ST. GEORGE — From growing up behind prison bars to becoming an ATF agent serving the State of Utah, a special member of the Office of the State Fire Marshal team – who celebrated his fourth birthday this week – has come a long way in his short life.
Before coming to Utah, Bureau of Alcohol, Tobacco, Firearms and Explosives K-9 Agent Oscar began his training with the “Puppies Behind Bars” organization where Oscar was raised by a federal prison inmate in Ohio.
Puppies enter the program at the prison when they are just 8 weeks old and live with their inmate puppy-raisers for approximately 12-24 months. Inmates involved in the program groom the puppies for a life of service.
“Their program is specifically designed to raise the dogs with the intent that they’ll become service dogs of some type,” Oscar’s
said. “So, once he was raised, ATF came in and evaluated him and determined that he would be a good candidate for their program.”
Oscar then went on to complete an intense 12-week training program at the Bureau of Alcohol, Tobacco, Firearms and Explosives National Canine Center in Front Royal, Virginia, to become an accelerant detection dog.
“ATF figures that they’ve invested about $50,000 into the dog by the time they send them home with us,” Mills said, noting that Oscar is one of 53 ATF accelerant detection dogs in the country.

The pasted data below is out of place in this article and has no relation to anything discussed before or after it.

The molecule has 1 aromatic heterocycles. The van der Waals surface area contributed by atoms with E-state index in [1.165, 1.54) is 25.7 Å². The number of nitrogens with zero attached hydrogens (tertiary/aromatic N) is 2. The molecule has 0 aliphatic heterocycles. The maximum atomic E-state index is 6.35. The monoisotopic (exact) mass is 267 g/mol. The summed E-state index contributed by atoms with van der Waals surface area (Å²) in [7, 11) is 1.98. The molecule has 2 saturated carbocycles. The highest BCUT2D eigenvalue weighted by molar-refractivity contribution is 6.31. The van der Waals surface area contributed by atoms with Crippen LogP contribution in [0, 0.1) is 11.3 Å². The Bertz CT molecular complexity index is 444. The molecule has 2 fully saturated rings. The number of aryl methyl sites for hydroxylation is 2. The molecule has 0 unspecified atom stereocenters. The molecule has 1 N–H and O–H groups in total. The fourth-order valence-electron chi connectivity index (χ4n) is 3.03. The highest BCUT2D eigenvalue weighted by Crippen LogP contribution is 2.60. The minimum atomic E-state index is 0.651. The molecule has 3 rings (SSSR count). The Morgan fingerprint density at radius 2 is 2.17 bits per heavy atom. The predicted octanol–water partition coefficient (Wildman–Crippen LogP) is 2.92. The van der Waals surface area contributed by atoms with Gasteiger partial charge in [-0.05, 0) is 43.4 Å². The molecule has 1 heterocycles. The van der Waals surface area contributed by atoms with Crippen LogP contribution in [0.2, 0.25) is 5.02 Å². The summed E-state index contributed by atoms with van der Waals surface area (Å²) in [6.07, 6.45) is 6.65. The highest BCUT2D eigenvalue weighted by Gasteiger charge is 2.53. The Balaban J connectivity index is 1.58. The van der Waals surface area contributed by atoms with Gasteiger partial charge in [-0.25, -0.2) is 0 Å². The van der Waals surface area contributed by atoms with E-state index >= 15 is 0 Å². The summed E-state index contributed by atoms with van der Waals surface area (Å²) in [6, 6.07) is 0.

“He’s incredible in a fire scene,” Mills said. “He can pinpoint the location of accelerants – if somebody uses gasoline or diesel fuel, kerosene, charcoal fluid, anything like that to ignite a fire, he can pinpoint the location of where they poured it.”
Mills and Oscar investigate approximately 30-40 Utah fires per year together to determine a fire’s cause and origin, Mills said.
Oscar is trained to recognize several products that have been divided within six different categories of accelerant. When Oscar recognizes an odor, he alerts his handler by pointing to it with his nose and then sitting.
“Basically, he’s my partner. We go everywhere together,” Mills said. “… My office is in Richfield but I literally cover the entire state. Because there’s so few of these dogs, if they have a fire, I could be sent anywhere within the state.”
At the scene of a fire, Oscar helps to immediately determine whether there’s been an accelerant used, Mills said. Otherwise, investigators would collect samples from the scene, send them off to a crime lab and wait several months for the results.
“One thing that’s incredible to me is how good his nose is,” Mills said of Oscar. “Studies have proven that these dogs can detect odors in the neighborhood of 500 parts per trillion. So, he is very, very good at detecting the odor.”
Mills said he can take a golf tee, put a drop of gasoline on it and hide it in the lawn, and Oscar will find it.
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